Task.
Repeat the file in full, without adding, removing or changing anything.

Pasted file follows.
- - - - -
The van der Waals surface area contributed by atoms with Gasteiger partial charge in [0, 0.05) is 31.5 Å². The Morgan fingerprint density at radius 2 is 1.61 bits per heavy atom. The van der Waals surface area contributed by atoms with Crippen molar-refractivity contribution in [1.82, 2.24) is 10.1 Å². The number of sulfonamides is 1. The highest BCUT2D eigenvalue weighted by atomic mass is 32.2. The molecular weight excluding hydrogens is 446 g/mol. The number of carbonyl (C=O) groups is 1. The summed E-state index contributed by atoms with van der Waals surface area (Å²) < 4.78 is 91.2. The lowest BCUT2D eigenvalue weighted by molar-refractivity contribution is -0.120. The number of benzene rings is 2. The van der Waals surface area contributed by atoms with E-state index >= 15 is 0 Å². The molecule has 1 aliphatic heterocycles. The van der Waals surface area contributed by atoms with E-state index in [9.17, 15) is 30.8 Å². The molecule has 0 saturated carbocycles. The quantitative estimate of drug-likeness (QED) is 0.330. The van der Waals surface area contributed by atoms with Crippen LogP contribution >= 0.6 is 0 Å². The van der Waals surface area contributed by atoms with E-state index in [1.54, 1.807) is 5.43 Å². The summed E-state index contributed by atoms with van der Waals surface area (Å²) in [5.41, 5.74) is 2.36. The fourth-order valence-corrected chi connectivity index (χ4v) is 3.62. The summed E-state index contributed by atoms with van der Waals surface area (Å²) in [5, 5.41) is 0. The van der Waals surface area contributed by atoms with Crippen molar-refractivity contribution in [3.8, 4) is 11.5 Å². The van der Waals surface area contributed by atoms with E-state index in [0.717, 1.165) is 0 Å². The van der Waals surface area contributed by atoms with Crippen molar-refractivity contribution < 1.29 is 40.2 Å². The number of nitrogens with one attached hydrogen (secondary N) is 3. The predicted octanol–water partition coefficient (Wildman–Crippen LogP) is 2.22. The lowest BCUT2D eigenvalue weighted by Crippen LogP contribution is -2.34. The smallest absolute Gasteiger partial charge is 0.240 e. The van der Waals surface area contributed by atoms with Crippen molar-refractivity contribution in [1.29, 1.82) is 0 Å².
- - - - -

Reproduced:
The van der Waals surface area contributed by atoms with Gasteiger partial charge in [0, 0.05) is 31.5 Å². The Morgan fingerprint density at radius 2 is 1.61 bits per heavy atom. The van der Waals surface area contributed by atoms with Crippen molar-refractivity contribution in [1.82, 2.24) is 10.1 Å². The number of sulfonamides is 1. The highest BCUT2D eigenvalue weighted by atomic mass is 32.2. The molecular weight excluding hydrogens is 446 g/mol. The number of carbonyl (C=O) groups is 1. The summed E-state index contributed by atoms with van der Waals surface area (Å²) < 4.78 is 91.2. The lowest BCUT2D eigenvalue weighted by molar-refractivity contribution is -0.120. The number of benzene rings is 2. The van der Waals surface area contributed by atoms with E-state index >= 15 is 0 Å². The molecule has 1 aliphatic heterocycles. The van der Waals surface area contributed by atoms with E-state index in [9.17, 15) is 30.8 Å². The molecule has 0 saturated carbocycles. The quantitative estimate of drug-likeness (QED) is 0.330. The van der Waals surface area contributed by atoms with Crippen LogP contribution >= 0.6 is 0 Å². The van der Waals surface area contributed by atoms with E-state index in [1.54, 1.807) is 5.43 Å². The summed E-state index contributed by atoms with van der Waals surface area (Å²) in [5.41, 5.74) is 2.36. The fourth-order valence-corrected chi connectivity index (χ4v) is 3.62. The summed E-state index contributed by atoms with van der Waals surface area (Å²) in [5, 5.41) is 0. The van der Waals surface area contributed by atoms with Crippen molar-refractivity contribution in [3.8, 4) is 11.5 Å². The van der Waals surface area contributed by atoms with E-state index in [0.717, 1.165) is 0 Å². The van der Waals surface area contributed by atoms with Crippen molar-refractivity contribution < 1.29 is 40.2 Å². The number of nitrogens with one attached hydrogen (secondary N) is 3. The predicted octanol–water partition coefficient (Wildman–Crippen LogP) is 2.22. The lowest BCUT2D eigenvalue weighted by Crippen LogP contribution is -2.34. The smallest absolute Gasteiger partial charge is 0.240 e. The van der Waals surface area contributed by atoms with Crippen molar-refractivity contribution in [1.29, 1.82) is 0 Å².